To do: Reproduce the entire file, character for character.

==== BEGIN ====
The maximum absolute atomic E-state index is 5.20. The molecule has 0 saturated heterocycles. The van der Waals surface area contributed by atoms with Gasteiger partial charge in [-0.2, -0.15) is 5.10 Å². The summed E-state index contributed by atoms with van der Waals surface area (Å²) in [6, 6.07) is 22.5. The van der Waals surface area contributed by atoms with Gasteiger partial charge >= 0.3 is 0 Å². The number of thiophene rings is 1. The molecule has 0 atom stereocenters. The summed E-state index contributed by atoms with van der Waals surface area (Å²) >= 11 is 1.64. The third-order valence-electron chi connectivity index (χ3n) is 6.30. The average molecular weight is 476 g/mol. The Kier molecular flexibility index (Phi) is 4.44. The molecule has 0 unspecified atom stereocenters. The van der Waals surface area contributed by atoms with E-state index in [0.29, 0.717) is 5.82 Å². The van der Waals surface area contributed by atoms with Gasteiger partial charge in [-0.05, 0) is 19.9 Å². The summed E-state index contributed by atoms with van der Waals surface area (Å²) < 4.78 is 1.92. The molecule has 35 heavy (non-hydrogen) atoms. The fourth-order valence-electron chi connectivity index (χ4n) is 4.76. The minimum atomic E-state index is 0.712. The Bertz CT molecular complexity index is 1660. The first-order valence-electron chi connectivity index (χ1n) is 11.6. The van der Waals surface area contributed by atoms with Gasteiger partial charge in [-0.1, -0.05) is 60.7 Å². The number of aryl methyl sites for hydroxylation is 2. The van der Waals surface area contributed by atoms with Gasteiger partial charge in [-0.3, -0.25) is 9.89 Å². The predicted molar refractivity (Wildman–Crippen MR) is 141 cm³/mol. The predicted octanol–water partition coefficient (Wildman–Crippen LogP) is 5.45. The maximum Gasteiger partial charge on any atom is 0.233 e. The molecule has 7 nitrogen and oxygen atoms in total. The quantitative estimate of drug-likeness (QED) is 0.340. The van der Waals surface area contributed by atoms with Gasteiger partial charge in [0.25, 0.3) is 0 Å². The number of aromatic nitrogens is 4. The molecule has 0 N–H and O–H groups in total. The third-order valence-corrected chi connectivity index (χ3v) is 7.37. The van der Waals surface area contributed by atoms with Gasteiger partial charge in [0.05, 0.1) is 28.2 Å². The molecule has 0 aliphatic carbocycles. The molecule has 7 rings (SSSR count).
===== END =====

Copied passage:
The maximum absolute atomic E-state index is 5.20. The molecule has 0 saturated heterocycles. The van der Waals surface area contributed by atoms with Gasteiger partial charge in [-0.2, -0.15) is 5.10 Å². The summed E-state index contributed by atoms with van der Waals surface area (Å²) in [6, 6.07) is 22.5. The van der Waals surface area contributed by atoms with Gasteiger partial charge >= 0.3 is 0 Å². The number of thiophene rings is 1. The molecule has 0 atom stereocenters. The summed E-state index contributed by atoms with van der Waals surface area (Å²) >= 11 is 1.64. The third-order valence-electron chi connectivity index (χ3n) is 6.30. The average molecular weight is 476 g/mol. The Kier molecular flexibility index (Phi) is 4.44. The molecule has 0 unspecified atom stereocenters. The van der Waals surface area contributed by atoms with E-state index in [0.29, 0.717) is 5.82 Å². The van der Waals surface area contributed by atoms with Gasteiger partial charge in [-0.05, 0) is 19.9 Å². The summed E-state index contributed by atoms with van der Waals surface area (Å²) < 4.78 is 1.92. The molecule has 35 heavy (non-hydrogen) atoms. The fourth-order valence-electron chi connectivity index (χ4n) is 4.76. The minimum atomic E-state index is 0.712. The Bertz CT molecular complexity index is 1660. The first-order valence-electron chi connectivity index (χ1n) is 11.6. The van der Waals surface area contributed by atoms with Gasteiger partial charge in [-0.1, -0.05) is 60.7 Å². The number of aryl methyl sites for hydroxylation is 2. The van der Waals surface area contributed by atoms with Gasteiger partial charge in [-0.3, -0.25) is 9.89 Å². The predicted molar refractivity (Wildman–Crippen MR) is 141 cm³/mol. The predicted octanol–water partition coefficient (Wildman–Crippen LogP) is 5.45. The maximum Gasteiger partial charge on any atom is 0.233 e. The molecule has 7 nitrogen and oxygen atoms in total. The quantitative estimate of drug-likeness (QED) is 0.340. The van der Waals surface area contributed by atoms with Gasteiger partial charge in [0.25, 0.3) is 0 Å². The number of aromatic nitrogens is 4. The molecule has 0 N–H and O–H groups in total. The third-order valence-corrected chi connectivity index (χ3v) is 7.37. The van der Waals surface area contributed by atoms with Gasteiger partial charge in [0.05, 0.1) is 28.2 Å². The molecule has 0 aliphatic carbocycles. The molecule has 7 rings (SSSR count).